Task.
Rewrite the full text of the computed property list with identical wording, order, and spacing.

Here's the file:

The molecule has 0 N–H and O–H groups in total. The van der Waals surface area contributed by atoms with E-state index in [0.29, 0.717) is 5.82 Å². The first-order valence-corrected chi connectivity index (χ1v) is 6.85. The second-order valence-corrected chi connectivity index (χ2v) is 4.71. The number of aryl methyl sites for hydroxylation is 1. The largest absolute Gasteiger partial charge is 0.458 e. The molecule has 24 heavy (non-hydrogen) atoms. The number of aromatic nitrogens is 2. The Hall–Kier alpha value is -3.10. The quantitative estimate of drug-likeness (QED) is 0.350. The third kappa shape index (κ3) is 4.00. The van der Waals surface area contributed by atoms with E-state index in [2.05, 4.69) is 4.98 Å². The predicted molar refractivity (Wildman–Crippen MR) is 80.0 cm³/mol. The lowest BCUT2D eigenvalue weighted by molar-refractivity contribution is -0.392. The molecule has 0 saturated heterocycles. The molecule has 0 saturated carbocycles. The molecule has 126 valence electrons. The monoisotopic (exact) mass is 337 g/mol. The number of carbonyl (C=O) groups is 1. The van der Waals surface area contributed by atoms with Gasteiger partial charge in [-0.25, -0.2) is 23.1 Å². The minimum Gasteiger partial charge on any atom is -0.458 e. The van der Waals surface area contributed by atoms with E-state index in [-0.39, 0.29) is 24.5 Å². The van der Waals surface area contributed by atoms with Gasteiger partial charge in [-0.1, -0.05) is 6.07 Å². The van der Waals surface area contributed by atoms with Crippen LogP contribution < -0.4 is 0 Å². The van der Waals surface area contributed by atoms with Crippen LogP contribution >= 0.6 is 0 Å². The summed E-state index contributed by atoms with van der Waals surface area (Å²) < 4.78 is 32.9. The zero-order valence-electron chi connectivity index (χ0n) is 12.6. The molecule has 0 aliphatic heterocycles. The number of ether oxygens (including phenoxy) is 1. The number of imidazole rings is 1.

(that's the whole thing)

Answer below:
The molecule has 0 N–H and O–H groups in total. The van der Waals surface area contributed by atoms with E-state index in [0.29, 0.717) is 5.82 Å². The first-order valence-corrected chi connectivity index (χ1v) is 6.85. The second-order valence-corrected chi connectivity index (χ2v) is 4.71. The number of aryl methyl sites for hydroxylation is 1. The largest absolute Gasteiger partial charge is 0.458 e. The molecule has 24 heavy (non-hydrogen) atoms. The number of aromatic nitrogens is 2. The Hall–Kier alpha value is -3.10. The quantitative estimate of drug-likeness (QED) is 0.350. The third kappa shape index (κ3) is 4.00. The van der Waals surface area contributed by atoms with E-state index in [2.05, 4.69) is 4.98 Å². The predicted molar refractivity (Wildman–Crippen MR) is 80.0 cm³/mol. The lowest BCUT2D eigenvalue weighted by molar-refractivity contribution is -0.392. The molecule has 0 saturated heterocycles. The molecule has 0 saturated carbocycles. The molecule has 126 valence electrons. The monoisotopic (exact) mass is 337 g/mol. The number of carbonyl (C=O) groups is 1. The van der Waals surface area contributed by atoms with Gasteiger partial charge in [-0.25, -0.2) is 23.1 Å². The minimum Gasteiger partial charge on any atom is -0.458 e. The van der Waals surface area contributed by atoms with E-state index in [-0.39, 0.29) is 24.5 Å². The van der Waals surface area contributed by atoms with Gasteiger partial charge in [-0.1, -0.05) is 6.07 Å². The van der Waals surface area contributed by atoms with Crippen LogP contribution < -0.4 is 0 Å². The van der Waals surface area contributed by atoms with Crippen LogP contribution >= 0.6 is 0 Å². The summed E-state index contributed by atoms with van der Waals surface area (Å²) < 4.78 is 32.9. The zero-order valence-electron chi connectivity index (χ0n) is 12.6. The molecule has 0 aliphatic heterocycles. The number of ether oxygens (including phenoxy) is 1. The number of imidazole rings is 1.